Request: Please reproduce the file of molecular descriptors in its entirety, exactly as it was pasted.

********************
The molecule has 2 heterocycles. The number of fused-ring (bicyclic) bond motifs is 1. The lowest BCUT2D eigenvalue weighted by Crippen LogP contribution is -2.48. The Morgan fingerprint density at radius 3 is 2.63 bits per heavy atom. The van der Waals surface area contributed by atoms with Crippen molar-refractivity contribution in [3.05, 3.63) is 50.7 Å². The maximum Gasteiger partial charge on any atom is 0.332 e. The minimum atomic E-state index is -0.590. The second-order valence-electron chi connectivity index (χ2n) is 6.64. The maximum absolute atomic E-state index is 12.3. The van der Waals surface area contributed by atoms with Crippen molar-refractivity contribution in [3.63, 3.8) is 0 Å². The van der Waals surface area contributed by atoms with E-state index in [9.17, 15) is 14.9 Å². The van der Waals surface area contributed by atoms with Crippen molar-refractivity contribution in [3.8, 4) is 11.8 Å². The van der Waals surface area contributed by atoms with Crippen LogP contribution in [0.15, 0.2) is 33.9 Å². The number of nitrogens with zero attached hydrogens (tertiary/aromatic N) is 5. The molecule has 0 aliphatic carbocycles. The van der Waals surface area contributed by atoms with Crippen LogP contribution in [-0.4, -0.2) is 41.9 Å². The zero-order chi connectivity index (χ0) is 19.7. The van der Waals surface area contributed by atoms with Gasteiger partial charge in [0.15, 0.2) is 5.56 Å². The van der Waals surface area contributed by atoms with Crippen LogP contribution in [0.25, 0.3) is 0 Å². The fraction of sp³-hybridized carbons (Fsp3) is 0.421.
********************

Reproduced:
The molecule has 2 heterocycles. The number of fused-ring (bicyclic) bond motifs is 1. The lowest BCUT2D eigenvalue weighted by Crippen LogP contribution is -2.48. The Morgan fingerprint density at radius 3 is 2.63 bits per heavy atom. The van der Waals surface area contributed by atoms with Crippen molar-refractivity contribution in [3.05, 3.63) is 50.7 Å². The maximum Gasteiger partial charge on any atom is 0.332 e. The minimum atomic E-state index is -0.590. The second-order valence-electron chi connectivity index (χ2n) is 6.64. The maximum absolute atomic E-state index is 12.3. The van der Waals surface area contributed by atoms with Crippen molar-refractivity contribution in [3.63, 3.8) is 0 Å². The van der Waals surface area contributed by atoms with E-state index in [9.17, 15) is 14.9 Å². The van der Waals surface area contributed by atoms with Crippen molar-refractivity contribution in [3.8, 4) is 11.8 Å². The van der Waals surface area contributed by atoms with Crippen LogP contribution in [0.15, 0.2) is 33.9 Å². The number of nitrogens with zero attached hydrogens (tertiary/aromatic N) is 5. The molecule has 0 aliphatic carbocycles. The van der Waals surface area contributed by atoms with Crippen LogP contribution in [-0.4, -0.2) is 41.9 Å². The zero-order chi connectivity index (χ0) is 19.7. The van der Waals surface area contributed by atoms with Gasteiger partial charge in [0.15, 0.2) is 5.56 Å². The van der Waals surface area contributed by atoms with Crippen LogP contribution in [0.25, 0.3) is 0 Å². The fraction of sp³-hybridized carbons (Fsp3) is 0.421.